Ahem. The so-called “marriage penalty.”
Initially, of course, it was meant as a marriage reward. The man worked, the woman did not. If they married, they got the benefit of lower taxes. Live ye not in sin; take the vows.
Now that both spouses in many families work, what was once a reward has become, for quite a few, a penalty.
(But not for all. Say CHRIS has $100,000 in taxable income and PAT has none. Unmarried, their combined tax would be about $4,000 higher than if they married and filed jointly — a $4,000 marriage reward. Even if CHRIS earns $80,000 and PAT earns $20,000, there is still a reward of about $1,000 for their hooking up. Only when the incomes are closer does the reward become a penalty.)
One way to eliminate the marriage penalty is to pass a big tax cut for double-wage-earning spouses, so they are rewarded for being married whether they both work or not. (This is the $180-billion-over-ten-years Republican plan that just passed in the House. It is so expensive because, unlike the President’s proposal, it not only eliminates the marriage-penalty on dual-income marriages, it increases the marriage reward for single-income marriages.)
Another way — to my knowledge not proposed — would be simply to do away with joint filing altogether. Everyone would pay tax on his or her own income, regardless of marital status. There would be no reward; there would be no penalty.
If that sounds simple and fair, it ignores the point: we are trying to encourage long-term committed relationships, as healthy for society. The thought being that love alone is not enough. The government should add a little carrot.
And that’s fine by me.
What’s not fine by me is the penalty on inter-racial couples who would like to marry but cannot because one of them is black or brown or yellow and the other one is white.
If they live together like any other married couple, sharing responsibilities, caring for each other, raising kids (or not), building a life . . . but if they are barred by the state from a legal civil marriage . . . why should they be penalized economically?
“Almighty God created the races white, black, yellow, Malay and red, and he placed them on separate continents,” a Virginia judge found in 1959, in sentencing an interracial couple for evading state law by marrying up the road in Washington. “And but for the interference with His arrangement there would be no cause for such marriages.”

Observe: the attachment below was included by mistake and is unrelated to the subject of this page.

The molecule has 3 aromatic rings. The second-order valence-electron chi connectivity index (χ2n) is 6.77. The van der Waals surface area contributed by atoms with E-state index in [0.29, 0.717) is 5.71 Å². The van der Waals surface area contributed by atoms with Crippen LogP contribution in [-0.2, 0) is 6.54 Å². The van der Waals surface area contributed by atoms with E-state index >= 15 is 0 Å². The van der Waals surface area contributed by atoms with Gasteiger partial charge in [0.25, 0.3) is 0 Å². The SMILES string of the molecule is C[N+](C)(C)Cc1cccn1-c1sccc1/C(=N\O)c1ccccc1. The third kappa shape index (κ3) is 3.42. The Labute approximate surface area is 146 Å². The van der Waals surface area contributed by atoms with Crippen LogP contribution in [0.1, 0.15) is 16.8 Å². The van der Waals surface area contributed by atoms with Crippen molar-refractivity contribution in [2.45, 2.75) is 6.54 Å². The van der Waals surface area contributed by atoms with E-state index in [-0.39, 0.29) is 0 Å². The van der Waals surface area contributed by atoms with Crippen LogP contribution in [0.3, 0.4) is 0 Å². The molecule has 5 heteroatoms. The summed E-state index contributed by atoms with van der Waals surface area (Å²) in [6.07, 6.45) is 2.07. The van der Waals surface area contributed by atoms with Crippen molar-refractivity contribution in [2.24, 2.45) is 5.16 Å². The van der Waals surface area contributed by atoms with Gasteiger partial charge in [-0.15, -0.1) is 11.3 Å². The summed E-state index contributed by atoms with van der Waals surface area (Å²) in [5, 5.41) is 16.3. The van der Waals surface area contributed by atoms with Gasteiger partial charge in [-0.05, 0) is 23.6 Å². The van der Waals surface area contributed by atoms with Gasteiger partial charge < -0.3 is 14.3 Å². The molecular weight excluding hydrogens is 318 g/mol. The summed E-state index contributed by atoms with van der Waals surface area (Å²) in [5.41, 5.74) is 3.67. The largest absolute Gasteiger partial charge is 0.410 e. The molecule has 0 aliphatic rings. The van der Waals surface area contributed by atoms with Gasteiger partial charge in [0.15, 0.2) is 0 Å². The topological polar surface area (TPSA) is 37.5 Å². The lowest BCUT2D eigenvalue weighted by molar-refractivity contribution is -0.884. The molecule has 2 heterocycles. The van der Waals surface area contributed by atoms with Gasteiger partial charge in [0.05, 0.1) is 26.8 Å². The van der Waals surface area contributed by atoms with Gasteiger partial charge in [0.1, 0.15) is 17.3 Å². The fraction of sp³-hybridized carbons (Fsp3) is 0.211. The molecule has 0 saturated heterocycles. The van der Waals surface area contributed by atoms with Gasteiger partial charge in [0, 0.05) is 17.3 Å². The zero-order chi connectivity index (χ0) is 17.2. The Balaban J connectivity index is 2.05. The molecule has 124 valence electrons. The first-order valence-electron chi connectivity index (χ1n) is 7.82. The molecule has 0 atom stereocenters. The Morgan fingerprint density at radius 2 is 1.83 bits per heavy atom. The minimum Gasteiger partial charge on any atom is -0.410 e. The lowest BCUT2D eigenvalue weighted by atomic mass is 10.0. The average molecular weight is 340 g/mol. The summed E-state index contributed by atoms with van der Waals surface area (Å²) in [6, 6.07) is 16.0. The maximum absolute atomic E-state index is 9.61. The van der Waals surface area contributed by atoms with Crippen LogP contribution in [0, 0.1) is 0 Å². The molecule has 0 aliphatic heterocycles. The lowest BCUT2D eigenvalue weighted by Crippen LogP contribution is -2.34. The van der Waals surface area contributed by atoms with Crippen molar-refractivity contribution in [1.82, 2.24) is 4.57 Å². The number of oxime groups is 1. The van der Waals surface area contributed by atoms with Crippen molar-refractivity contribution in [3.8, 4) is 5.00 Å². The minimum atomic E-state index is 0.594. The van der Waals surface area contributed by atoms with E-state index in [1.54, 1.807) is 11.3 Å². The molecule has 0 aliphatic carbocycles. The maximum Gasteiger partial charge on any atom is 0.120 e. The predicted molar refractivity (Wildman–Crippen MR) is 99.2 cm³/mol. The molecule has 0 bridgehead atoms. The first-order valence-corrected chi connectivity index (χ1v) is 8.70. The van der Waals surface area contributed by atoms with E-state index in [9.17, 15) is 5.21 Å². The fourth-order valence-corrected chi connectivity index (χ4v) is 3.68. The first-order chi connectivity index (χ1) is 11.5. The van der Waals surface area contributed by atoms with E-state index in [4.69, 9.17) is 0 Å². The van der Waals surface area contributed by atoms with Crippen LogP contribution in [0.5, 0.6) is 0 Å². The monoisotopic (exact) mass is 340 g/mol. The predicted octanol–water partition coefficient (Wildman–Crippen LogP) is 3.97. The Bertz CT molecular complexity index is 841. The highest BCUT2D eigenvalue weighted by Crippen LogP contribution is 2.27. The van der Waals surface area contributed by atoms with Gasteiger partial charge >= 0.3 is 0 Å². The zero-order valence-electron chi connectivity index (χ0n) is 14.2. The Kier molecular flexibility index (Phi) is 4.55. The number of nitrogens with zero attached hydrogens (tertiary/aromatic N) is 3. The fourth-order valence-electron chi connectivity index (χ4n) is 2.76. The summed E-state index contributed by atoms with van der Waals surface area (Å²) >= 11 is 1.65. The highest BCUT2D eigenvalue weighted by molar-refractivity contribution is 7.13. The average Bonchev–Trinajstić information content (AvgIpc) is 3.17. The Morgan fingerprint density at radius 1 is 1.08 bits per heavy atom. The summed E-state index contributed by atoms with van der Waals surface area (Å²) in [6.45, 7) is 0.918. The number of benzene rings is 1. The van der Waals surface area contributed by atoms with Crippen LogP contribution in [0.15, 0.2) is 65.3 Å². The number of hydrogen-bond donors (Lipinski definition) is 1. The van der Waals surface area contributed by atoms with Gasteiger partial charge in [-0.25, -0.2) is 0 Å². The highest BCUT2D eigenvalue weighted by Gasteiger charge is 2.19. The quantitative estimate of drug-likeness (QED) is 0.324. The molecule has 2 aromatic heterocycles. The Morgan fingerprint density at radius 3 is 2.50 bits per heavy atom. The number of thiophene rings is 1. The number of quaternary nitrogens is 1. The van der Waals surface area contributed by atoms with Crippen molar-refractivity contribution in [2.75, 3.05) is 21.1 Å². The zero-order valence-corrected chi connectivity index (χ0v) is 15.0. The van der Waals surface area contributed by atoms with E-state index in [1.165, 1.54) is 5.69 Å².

That was 1959. As a nation, we were barely 183 years old, and were still months from putting a man on the moon. It was a primitive time. In 1967, the Supreme Court, declared laws against interracial marriage unconstitutional.
So in fact inter-racial couples are not penalized economically. Let me start again with a more current example: gay and lesbian couples.
The Vermont Supreme Court recently handed down a decision saying the Vermont legislature must either or allow marriage or find some other way to allow economic equality (a decision that Senator McCain last week on CNBC characterized as “ridiculous”).
But for now, in Vermont as elsewhere, there is a penalty.
Take the example of friends I’ll call Mike and John. They have been together for 16 years. They are raising an adopted son. They live quiet, affluent lives, made possible by a gigantic number of shares of stock in a company like Dell or Cisco or Microsoft or Intel that Mike was lucky enough to join straight out of college.
His net worth is now exceeds $30 million.
To Mike and John, the current “marriage penalty” discussion is trivial. Leaving aside their being excluded from the marriage “reward” that might apply in their case . . . and leaving aside John’s not qualifying for a dime of Social Security survivorship benefits . . . consider the small matter of the estate tax. If it were Mike and Jane, a $30 million estate would pass entirely free of tax to Jane. But because it’s Mike and John, the state and federal government would clip $18 million or so from it.
Now there’s a penalty.
Quote of the Day
They maintain themselves high above the fray, descending only to shoot the wounded.~S.J. Perelman, on the press
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